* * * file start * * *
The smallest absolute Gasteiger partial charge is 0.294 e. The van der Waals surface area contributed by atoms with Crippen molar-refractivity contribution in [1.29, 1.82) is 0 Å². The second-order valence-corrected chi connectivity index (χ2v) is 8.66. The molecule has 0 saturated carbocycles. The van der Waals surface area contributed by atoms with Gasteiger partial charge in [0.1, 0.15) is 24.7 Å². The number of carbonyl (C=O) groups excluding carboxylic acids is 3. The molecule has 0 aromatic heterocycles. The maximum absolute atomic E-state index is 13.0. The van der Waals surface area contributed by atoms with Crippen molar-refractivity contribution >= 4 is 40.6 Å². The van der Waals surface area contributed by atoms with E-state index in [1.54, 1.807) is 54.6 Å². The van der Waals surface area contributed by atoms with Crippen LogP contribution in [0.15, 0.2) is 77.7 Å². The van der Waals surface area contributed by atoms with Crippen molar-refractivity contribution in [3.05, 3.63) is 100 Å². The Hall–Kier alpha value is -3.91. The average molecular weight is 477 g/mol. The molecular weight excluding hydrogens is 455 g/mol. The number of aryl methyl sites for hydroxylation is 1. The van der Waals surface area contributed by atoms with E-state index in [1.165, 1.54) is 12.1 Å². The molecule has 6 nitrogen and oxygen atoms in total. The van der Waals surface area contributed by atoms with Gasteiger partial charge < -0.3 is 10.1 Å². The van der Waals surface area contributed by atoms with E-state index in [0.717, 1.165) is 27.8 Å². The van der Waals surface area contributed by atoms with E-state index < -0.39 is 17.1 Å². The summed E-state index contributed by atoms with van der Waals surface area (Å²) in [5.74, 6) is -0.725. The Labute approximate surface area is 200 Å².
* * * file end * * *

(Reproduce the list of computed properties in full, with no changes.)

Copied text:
The smallest absolute Gasteiger partial charge is 0.294 e. The van der Waals surface area contributed by atoms with Crippen molar-refractivity contribution in [1.29, 1.82) is 0 Å². The second-order valence-corrected chi connectivity index (χ2v) is 8.66. The molecule has 0 saturated carbocycles. The van der Waals surface area contributed by atoms with Gasteiger partial charge in [0.1, 0.15) is 24.7 Å². The number of carbonyl (C=O) groups excluding carboxylic acids is 3. The molecule has 0 aromatic heterocycles. The maximum absolute atomic E-state index is 13.0. The van der Waals surface area contributed by atoms with Crippen molar-refractivity contribution >= 4 is 40.6 Å². The van der Waals surface area contributed by atoms with E-state index in [1.54, 1.807) is 54.6 Å². The van der Waals surface area contributed by atoms with Crippen LogP contribution in [0.15, 0.2) is 77.7 Å². The van der Waals surface area contributed by atoms with Crippen molar-refractivity contribution in [3.05, 3.63) is 100 Å². The Hall–Kier alpha value is -3.91. The average molecular weight is 477 g/mol. The molecular weight excluding hydrogens is 455 g/mol. The number of aryl methyl sites for hydroxylation is 1. The van der Waals surface area contributed by atoms with E-state index in [1.165, 1.54) is 12.1 Å². The molecule has 6 nitrogen and oxygen atoms in total. The van der Waals surface area contributed by atoms with Gasteiger partial charge < -0.3 is 10.1 Å². The van der Waals surface area contributed by atoms with E-state index in [0.717, 1.165) is 27.8 Å². The van der Waals surface area contributed by atoms with E-state index < -0.39 is 17.1 Å². The summed E-state index contributed by atoms with van der Waals surface area (Å²) in [5.74, 6) is -0.725. The Labute approximate surface area is 200 Å².